"I have tried something I read about to help keep the neighbors' seven cats out of my side flower garden where the soil is loose and rich with peat moss and they love that for their personal bathroom. "I go to an apartment complex near my house and gather up laundry baskets of pine cones and then spread them around in my garden. This seems to work. "I have noticed the fecal matter problem has disappeared since I started doing this. Of course, it will need a little renewal of the pine cones, but they seem to last and last. "I should say that I don't put them down really thick. I just sort of sprinkle them around the plants. The reason this is supposed to work is because the cats don't like the feeling on their little paws. I have done this for about ten years and it works for me!"
QUESTION: "My husband & I planted a Bradford pear tree in our front yard when we built our house six years ago. We don't have a sprinkler system and the yard gets direct sun most of the day. The tree has not grown much in this six year period. Our next door neighbor planted the same type of tree after ours and theirs is huge.
"We planted two autumn maples two years ago and they are not growing either. We are concerned that we did not dig the holes wide enough and that the roots are not spreading as they should. What do you think? If the holes are not wide enough, can we dig around the trees to widen the holes?" - Sheri Brooks
ANSWER: Maples are slow growing trees, so don't count on a lot of activity (at least noticeable activity) with them for awhile. Regarding the Bradford Pear, if it is producing any growth at all, then what you are seeing may be the plant's natural growth rate. Is the tree beginning to bloom in early spring, followed by normal leafing out? If it is, then it has settled into a slower growing phase.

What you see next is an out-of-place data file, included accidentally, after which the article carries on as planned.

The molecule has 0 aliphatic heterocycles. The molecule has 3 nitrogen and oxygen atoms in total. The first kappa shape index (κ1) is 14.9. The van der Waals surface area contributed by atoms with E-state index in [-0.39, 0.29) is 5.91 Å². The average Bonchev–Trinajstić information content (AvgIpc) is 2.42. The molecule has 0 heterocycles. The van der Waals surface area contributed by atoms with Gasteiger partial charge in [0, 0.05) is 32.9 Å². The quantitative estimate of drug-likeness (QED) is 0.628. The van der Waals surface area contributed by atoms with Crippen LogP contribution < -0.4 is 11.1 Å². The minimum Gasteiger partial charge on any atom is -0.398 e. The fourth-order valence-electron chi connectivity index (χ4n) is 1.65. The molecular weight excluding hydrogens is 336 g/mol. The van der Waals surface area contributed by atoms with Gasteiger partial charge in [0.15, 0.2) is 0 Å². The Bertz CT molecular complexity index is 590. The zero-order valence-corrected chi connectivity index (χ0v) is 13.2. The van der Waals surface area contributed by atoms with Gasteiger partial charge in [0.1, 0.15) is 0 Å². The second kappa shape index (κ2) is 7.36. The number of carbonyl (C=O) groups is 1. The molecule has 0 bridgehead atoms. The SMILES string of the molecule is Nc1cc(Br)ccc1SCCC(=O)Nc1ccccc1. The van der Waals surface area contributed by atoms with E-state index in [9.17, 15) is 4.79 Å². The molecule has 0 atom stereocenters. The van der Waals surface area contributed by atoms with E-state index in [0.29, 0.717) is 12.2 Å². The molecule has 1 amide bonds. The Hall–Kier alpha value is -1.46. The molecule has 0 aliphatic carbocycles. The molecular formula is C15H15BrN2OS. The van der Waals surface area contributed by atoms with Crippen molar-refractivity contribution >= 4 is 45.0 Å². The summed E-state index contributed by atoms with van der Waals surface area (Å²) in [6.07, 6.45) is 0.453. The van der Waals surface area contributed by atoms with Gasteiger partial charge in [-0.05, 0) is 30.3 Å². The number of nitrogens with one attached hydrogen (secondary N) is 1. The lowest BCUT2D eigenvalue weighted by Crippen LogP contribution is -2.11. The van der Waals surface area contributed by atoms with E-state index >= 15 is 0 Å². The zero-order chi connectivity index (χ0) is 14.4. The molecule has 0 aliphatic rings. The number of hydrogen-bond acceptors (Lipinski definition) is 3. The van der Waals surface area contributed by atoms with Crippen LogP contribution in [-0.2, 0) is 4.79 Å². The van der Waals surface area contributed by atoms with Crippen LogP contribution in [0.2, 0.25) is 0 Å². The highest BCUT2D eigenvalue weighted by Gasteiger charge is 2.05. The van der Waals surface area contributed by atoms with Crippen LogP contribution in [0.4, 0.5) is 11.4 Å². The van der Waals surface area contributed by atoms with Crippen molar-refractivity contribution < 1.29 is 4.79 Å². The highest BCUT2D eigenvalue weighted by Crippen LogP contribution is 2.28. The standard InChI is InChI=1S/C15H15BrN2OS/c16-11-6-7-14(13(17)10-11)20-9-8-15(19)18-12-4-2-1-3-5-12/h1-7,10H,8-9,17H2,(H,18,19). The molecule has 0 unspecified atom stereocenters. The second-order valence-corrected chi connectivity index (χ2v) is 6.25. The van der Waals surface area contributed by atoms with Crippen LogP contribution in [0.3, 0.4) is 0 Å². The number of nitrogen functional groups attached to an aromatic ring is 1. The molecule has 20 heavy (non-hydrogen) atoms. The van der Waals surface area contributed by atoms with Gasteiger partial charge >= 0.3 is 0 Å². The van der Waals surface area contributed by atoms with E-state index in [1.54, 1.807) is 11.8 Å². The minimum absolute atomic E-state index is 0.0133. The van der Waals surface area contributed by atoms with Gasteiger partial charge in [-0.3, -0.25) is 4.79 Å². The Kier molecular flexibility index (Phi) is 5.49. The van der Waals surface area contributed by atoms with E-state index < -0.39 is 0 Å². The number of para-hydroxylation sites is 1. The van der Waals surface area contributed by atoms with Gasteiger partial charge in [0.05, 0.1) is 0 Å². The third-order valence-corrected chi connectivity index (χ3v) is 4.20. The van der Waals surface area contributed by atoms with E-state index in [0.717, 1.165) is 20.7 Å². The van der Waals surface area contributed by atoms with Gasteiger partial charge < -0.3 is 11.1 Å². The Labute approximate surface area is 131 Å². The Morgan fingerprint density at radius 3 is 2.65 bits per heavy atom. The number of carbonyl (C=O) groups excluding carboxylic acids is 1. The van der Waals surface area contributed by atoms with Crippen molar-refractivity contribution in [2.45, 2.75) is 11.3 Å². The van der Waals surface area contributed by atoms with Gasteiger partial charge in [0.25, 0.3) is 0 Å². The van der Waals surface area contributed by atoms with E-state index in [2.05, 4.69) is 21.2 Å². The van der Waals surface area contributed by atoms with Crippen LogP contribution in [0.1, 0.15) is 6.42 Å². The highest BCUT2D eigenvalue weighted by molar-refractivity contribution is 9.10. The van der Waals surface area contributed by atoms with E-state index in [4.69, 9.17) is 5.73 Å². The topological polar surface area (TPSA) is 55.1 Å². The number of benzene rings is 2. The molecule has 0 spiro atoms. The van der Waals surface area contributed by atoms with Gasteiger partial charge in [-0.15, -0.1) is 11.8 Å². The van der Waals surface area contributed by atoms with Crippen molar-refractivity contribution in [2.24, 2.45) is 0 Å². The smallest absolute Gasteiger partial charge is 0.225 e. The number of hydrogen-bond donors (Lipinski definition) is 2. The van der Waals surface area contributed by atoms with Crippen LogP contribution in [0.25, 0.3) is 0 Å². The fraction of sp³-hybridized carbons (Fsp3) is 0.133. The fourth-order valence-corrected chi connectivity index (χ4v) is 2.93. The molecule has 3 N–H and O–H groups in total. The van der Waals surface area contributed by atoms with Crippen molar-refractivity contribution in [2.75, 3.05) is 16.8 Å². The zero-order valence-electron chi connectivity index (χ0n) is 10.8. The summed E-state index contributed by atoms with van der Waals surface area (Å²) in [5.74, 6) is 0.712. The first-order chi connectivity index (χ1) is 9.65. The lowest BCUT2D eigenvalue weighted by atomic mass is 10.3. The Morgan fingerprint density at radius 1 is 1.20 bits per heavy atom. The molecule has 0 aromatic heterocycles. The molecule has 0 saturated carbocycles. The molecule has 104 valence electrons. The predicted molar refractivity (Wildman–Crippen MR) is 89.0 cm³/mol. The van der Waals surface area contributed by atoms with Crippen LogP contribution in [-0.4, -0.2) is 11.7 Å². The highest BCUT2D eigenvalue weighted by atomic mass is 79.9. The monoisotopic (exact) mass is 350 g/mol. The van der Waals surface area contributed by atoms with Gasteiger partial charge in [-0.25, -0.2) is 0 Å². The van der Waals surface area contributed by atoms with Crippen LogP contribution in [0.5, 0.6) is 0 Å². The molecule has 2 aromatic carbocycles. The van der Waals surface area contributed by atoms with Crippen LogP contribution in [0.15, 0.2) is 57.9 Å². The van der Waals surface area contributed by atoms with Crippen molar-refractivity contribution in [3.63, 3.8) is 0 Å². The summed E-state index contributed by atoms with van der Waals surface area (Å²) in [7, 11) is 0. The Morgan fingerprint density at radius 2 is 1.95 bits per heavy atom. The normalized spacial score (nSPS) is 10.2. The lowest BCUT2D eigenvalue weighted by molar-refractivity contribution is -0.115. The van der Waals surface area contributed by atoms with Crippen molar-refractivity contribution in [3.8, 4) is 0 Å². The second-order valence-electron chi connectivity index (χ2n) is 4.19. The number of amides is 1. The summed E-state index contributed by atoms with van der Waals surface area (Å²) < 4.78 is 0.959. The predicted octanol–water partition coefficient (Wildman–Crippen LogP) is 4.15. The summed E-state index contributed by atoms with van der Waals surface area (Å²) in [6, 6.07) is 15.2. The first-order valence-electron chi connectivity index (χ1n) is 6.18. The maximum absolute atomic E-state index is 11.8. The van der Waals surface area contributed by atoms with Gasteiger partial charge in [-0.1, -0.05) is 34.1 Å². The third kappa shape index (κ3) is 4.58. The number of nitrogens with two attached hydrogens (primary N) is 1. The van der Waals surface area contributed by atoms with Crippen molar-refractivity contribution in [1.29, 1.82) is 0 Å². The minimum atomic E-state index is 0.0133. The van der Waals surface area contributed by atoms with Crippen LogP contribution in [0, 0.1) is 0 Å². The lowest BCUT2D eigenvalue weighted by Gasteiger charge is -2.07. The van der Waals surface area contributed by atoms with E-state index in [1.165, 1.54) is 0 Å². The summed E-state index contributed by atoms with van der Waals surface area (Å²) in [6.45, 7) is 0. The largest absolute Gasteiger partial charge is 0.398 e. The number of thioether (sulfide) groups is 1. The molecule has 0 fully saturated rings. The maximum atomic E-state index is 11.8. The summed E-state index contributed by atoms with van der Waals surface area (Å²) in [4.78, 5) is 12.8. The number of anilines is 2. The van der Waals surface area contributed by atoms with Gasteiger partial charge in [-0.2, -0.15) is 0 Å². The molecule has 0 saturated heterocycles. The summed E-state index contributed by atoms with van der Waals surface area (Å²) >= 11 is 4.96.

All factors would be based on the environment, which will include maintenance, unless you have noticed any health issues with the tree. Although it is difficult not to make comparisons with your neighbor's tree, plants are living things just like people and will grow and develop at their own rate. I wouldn't recommend digging around the tree's root system as you suggest because you are likely to cut off growth that the tree has made over the past 6 years.
If you believe that there is a problem with the plant, you can contact your local Conservation District Office (also known as NRCS) which will be listed in your local phone directory under your state's department of agriculture.
QUESTION: "I have an amateur greenhouse and want to start some seeds. Every time I have started seeds in the past they come up spindly and I still don't know what I need to do to correct this.
"I have panoramic light, air circulation and regulated heat, as well as good humidity. All my plants I winter in the greenhouse thrive in these conditions. Thanks for any info!" - Bonnie Meador
ANSWER: When seeds are allowed to sprout and grow too fast they become spindly. Once the seeds have sprouted they need to be "tempered" by placing them into a less desirable environment. In your case you could try cutting back on the water and reduce the humidity by taking the extra hothouse-type screen off the top. The environment in the rest of the greenhouse works for your developed plants but is not good for your new sprouts once they come up. It just sounds as if you are babying them too much after they emerge. Just cut back some on the water and nutrients until they begin to fatten up.
The Plant Man is here to help. Send your questions about trees, shrubs and landscaping to firstname.lastname@example.org and for resources and additional information, or to subscribe to Steve's free e-mailed newsletter, visit www.landsteward.org